The idea that measurement brings certainty persists. One example is the quantification of the contact hours students have with teachers under the new dispensation in which higher education is cast as a quasi-privatised investment. Contact is important, but the quantifying of hours occludes the more serious issues: the quality of contact, and what we want from it.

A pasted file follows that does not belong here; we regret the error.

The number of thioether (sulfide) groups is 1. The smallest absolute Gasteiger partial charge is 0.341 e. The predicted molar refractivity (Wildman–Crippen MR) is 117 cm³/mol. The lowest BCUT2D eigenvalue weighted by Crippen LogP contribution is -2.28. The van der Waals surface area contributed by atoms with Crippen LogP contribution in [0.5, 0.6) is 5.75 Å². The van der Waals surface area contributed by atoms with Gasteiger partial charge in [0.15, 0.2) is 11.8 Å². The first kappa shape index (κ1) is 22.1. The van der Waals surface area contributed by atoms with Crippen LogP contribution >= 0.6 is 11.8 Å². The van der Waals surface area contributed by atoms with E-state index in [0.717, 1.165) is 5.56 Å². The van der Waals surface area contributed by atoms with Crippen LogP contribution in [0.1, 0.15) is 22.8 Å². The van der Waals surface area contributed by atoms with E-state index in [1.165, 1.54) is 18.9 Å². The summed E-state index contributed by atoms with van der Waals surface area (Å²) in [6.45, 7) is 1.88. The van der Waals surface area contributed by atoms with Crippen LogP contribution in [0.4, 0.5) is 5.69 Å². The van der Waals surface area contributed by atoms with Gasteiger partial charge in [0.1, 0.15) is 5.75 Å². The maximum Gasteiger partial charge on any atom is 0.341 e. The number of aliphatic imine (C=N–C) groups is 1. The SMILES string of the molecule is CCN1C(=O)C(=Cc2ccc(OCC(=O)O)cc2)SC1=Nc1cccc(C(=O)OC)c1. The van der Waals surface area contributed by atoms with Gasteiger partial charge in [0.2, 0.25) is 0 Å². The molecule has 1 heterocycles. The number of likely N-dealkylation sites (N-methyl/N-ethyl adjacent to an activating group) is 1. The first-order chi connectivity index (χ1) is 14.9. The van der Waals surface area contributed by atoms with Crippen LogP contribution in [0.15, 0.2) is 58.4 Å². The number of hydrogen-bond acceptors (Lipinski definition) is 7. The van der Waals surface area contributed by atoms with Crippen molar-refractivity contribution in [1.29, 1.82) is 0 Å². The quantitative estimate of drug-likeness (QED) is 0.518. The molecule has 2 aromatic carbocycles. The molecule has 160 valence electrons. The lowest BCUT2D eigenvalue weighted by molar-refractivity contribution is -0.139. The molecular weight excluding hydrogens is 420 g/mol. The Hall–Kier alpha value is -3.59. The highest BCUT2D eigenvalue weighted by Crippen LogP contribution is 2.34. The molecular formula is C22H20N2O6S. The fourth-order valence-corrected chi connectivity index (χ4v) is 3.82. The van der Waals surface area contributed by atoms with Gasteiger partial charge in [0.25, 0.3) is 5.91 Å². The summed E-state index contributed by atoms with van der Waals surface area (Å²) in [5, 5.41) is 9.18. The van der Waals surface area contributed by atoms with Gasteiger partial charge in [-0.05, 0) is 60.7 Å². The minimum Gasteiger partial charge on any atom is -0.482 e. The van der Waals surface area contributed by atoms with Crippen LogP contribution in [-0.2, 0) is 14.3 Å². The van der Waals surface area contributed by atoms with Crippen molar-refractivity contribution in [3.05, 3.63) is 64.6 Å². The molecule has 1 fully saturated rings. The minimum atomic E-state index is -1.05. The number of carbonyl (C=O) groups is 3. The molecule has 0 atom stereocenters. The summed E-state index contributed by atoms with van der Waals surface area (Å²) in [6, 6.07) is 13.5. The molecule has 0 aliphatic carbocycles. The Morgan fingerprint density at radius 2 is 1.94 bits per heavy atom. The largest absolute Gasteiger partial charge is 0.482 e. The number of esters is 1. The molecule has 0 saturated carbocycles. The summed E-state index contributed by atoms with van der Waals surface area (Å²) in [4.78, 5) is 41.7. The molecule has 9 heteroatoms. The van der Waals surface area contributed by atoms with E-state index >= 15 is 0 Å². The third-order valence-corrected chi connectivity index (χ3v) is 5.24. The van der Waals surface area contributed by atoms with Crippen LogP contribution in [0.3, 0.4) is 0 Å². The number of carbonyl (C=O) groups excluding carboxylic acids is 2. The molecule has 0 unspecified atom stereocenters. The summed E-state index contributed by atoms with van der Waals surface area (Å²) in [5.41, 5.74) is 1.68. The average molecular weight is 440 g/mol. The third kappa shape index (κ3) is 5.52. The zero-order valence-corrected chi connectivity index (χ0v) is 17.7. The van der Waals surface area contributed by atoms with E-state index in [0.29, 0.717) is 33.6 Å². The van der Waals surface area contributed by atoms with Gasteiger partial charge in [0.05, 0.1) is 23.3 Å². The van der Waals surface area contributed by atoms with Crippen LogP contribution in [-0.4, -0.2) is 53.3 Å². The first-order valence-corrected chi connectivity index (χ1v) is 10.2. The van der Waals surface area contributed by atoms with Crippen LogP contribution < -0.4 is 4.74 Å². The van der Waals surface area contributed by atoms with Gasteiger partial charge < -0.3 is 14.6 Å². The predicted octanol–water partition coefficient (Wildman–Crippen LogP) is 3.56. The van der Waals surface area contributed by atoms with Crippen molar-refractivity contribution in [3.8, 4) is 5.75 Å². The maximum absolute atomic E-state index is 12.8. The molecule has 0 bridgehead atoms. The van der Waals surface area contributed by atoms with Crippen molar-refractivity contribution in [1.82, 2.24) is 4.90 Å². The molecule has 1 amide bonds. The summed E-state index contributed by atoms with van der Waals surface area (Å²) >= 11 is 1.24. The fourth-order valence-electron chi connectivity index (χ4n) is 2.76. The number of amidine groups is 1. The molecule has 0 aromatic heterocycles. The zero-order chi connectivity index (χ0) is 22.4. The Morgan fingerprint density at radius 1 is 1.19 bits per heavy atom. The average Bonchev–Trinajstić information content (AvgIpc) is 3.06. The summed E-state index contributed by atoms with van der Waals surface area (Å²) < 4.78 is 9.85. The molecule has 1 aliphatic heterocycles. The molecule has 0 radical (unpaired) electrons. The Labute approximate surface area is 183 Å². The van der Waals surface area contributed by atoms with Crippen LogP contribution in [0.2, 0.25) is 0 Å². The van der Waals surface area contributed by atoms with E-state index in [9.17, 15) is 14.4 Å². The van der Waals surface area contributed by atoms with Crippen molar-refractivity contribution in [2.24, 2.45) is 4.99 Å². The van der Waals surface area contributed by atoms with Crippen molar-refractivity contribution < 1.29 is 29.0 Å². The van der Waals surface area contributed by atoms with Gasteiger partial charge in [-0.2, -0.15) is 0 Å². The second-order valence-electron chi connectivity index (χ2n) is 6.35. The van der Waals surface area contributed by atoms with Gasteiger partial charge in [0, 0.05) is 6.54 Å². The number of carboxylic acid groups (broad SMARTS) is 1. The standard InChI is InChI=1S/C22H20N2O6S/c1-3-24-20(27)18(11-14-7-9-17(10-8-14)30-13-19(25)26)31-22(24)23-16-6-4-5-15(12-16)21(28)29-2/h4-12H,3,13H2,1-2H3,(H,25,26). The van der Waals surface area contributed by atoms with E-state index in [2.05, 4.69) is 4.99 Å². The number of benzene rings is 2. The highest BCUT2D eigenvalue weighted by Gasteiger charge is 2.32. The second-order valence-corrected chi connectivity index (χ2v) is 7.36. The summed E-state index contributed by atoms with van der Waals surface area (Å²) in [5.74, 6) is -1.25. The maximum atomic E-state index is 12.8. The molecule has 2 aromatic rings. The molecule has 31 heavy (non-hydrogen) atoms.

The university, however, is not a marketplace where individuals come to account for or to buy time; it is precisely a mode of being together, of seeking communities and forging shared futures; and these are immune from measurement, but open to questions of quality. That is the point of contact: connectedness with each other, not econometric clock-watching. Even the Cowles Foundation, now at Yale University, no longer believes that science is measurement. Nor should we.

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